An estimated $750 billion goes to waste annually in the United States as a result of missing information, duplication and failure to implement existing knowledge, according to the Institute of Medicine. Despite all the iPad apps, e-health options and telehealth services available, digital innovations in healthcare are disconnected and scattershot. The sector is awash in information but lacks the means to operationalize it and create meaningful impact.
For digitization to actually change the business model of delivery and financing in healthcare as it has in other industries, health players need to adopt a broader digitization strategy. Payors and providers must find a way to marshal existing technologies in an adaptive, customer-specific value chain that meets targeted needs, and they must stop making digital land grabs for a one-size-fits-all platform that will be obsolete by implementation.
Surprisingly, a road map for creating this digitized value chain can be found by examining a population that is decidedly not wired and connected 24/7: the Medicare market.
The Medicare beneficiary market is expected to grow by 3% annually over the next 10 years. Additionally, the penetration of Medicare Advantage will likely continue at 4% annual growth, making this an attractive segment.
With Medicaid expansion and managed care penetration, dual coverage on managed care is expected to grow from a total market of $86 billion to $183 billion over the next five years. Consequently, commercial payors have recently acquired a number of Medicare plans.
Although payments are expected to decline, placing greater pressure on delivering the most cost-effective care, plans that maintain a high star rating on the basis of quality can realize a bonus that offsets these declining payments.
Digitization can impact virtually every star metric, including management of chronic illness, plan responsiveness and customer service. Plans that pull technologies together in a seamless operational model that emphasizes a few core elements will realize a significant return on investment via bonus payments.
Whether the focus is cost, innovation or both, a successful digitized business model will support: (1) continuous learning, (2) broadly shared information and (3) highly automated and routine products and services.
1. Creating a learning organization requires collaboration on clinical and financial analysis.
Improved understanding of utilization becomes essential to addressing the specific needs of clinically complex senior populations with dual coverage. These patients typically have more than one condition, must juggle multiple specialists and pharmaceutical regimens, and have varied support structures and end-of-life preferences. This argues for strong, comprehensive clinical team approaches, incorporating the consumer’s voice and situation, and monitoring care outside medical care episodes.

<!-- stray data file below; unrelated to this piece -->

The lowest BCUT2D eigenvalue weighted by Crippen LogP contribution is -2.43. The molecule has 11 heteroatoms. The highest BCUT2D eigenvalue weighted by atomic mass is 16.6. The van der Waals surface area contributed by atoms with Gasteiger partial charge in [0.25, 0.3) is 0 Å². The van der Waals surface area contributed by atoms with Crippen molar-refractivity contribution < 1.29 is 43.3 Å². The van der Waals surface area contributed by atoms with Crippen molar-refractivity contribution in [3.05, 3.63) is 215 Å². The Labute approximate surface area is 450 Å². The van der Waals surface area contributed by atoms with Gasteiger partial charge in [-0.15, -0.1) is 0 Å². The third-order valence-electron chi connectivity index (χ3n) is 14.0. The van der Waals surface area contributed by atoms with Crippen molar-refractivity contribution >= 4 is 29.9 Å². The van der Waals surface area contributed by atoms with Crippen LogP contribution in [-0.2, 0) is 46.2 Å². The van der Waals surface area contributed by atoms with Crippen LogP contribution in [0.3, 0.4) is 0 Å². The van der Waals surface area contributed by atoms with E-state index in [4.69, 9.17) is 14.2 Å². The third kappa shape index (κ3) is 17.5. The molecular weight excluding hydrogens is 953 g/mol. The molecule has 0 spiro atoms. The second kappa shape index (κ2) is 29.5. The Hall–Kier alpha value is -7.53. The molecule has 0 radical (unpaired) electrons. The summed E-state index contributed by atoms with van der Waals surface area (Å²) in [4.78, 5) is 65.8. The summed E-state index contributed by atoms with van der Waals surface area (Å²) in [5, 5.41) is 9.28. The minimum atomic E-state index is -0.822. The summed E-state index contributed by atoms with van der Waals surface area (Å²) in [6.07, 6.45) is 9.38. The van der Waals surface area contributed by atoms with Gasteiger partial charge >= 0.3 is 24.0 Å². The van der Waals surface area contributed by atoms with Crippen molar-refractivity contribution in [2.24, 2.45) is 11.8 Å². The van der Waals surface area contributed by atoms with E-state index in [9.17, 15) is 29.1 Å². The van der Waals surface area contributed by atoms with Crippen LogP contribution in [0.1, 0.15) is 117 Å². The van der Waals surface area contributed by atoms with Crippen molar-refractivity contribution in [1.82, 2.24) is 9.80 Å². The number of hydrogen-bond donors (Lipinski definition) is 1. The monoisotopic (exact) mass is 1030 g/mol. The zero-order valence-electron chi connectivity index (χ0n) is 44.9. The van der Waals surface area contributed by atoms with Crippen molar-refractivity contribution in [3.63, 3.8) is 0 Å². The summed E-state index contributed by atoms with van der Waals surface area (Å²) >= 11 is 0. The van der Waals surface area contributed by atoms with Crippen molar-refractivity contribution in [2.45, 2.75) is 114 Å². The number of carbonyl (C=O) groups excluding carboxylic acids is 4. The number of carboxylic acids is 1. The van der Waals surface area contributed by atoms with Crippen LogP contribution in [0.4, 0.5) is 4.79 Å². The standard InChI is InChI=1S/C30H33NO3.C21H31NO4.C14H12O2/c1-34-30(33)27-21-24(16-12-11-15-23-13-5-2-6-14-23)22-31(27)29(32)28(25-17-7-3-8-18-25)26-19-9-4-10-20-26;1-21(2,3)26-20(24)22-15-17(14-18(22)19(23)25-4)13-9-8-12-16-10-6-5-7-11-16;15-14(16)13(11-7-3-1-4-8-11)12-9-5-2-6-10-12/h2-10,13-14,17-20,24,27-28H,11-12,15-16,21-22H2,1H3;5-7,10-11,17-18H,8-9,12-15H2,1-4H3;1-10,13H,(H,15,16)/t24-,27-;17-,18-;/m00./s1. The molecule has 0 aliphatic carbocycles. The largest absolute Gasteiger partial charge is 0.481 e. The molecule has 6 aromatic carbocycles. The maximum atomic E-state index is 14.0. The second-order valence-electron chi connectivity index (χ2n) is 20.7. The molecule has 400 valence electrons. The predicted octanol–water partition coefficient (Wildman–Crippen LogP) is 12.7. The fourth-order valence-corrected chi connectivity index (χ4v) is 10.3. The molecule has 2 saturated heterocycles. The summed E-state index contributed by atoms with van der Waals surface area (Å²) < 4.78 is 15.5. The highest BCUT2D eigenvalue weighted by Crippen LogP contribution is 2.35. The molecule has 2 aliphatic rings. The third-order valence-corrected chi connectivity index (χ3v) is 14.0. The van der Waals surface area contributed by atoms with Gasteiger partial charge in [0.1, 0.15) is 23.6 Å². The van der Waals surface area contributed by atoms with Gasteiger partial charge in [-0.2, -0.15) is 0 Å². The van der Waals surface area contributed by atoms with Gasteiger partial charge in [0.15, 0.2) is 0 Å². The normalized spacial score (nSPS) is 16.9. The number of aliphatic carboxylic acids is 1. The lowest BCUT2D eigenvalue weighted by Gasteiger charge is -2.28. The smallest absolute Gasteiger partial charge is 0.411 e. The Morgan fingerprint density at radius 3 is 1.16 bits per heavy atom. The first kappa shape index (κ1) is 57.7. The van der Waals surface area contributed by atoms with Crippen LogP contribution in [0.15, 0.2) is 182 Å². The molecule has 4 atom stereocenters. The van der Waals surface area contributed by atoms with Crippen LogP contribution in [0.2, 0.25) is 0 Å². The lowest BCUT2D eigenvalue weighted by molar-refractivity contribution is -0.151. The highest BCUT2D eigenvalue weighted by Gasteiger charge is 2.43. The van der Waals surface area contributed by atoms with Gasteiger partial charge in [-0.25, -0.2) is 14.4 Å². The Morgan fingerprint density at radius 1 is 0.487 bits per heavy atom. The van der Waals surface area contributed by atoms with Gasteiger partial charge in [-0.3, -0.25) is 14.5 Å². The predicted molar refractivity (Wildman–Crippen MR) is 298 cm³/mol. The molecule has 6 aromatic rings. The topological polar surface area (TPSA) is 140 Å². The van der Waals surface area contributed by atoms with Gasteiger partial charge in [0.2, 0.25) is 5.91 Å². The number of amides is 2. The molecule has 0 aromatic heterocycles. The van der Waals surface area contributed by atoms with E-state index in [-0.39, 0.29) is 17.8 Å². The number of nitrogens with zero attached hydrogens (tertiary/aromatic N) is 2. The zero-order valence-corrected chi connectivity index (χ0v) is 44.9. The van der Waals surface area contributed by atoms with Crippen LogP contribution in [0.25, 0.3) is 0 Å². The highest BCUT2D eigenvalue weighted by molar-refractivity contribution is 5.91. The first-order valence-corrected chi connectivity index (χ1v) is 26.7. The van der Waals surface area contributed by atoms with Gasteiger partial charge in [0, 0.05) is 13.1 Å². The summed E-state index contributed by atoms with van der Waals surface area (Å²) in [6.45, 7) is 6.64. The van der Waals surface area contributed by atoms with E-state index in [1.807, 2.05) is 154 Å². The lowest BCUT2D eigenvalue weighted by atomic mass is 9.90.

2. To share and incorporate information broadly, refine incentives and create cloud-based tools that enable:
3. To transform patients into consumers, pursue automation and rethink obsolete processes.
Medicare patients require a smaller group of products. By rationalizing the reimbursement product set, players may eliminate complexity across the complete value chain-in functions such as product marketing, enrollment and back-end processing. This rationalization toward more consistent, less expensive and more effective products and services is an essential first step toward true consumerism.
Moving from Medicare to commercial populations
The same principles that inform a winning approach to the Medicare market apply to commercial populations. Synthesize a few core elements to generate tangible operational changes and direct financial rewards, rather than plunging into the full array of technologies without a clear sense of market returns.
Payors can build on this approach while also incorporating more sophisticated consumer tools and product development. A robust business model does not create a single platform through which all patients and members must be processed, but rather assembles value chains on the basis of demographic needs.
Payors who take the radical steps of eliminating back-end claims, redundant clinical reviews and onerous selling processes will reduce costs dramatically. Cost modeling shows that a typical health plan administrative cost structure of $29 per-member per-month (PMPM) can be transformed to a model as low as $5 PMPM, with an 80% lower cost structure, by undertaking such a radical digital approach.
Digitization offers potential to collaborate in patient care, reduce information asymmetries and bring greater intelligence at lower cost to every healthcare encounter-that is, if players can sort through the avalanche of information to stake out a true proposition for survival. Successful payors and providers will look past the latest bells and whistles and develop a core competency in synthesizing key technologies to deliver tangible, focused results for specific populations.
Carl Dumont and Sundar Subramanian are partners in the health practice at Booz & Company.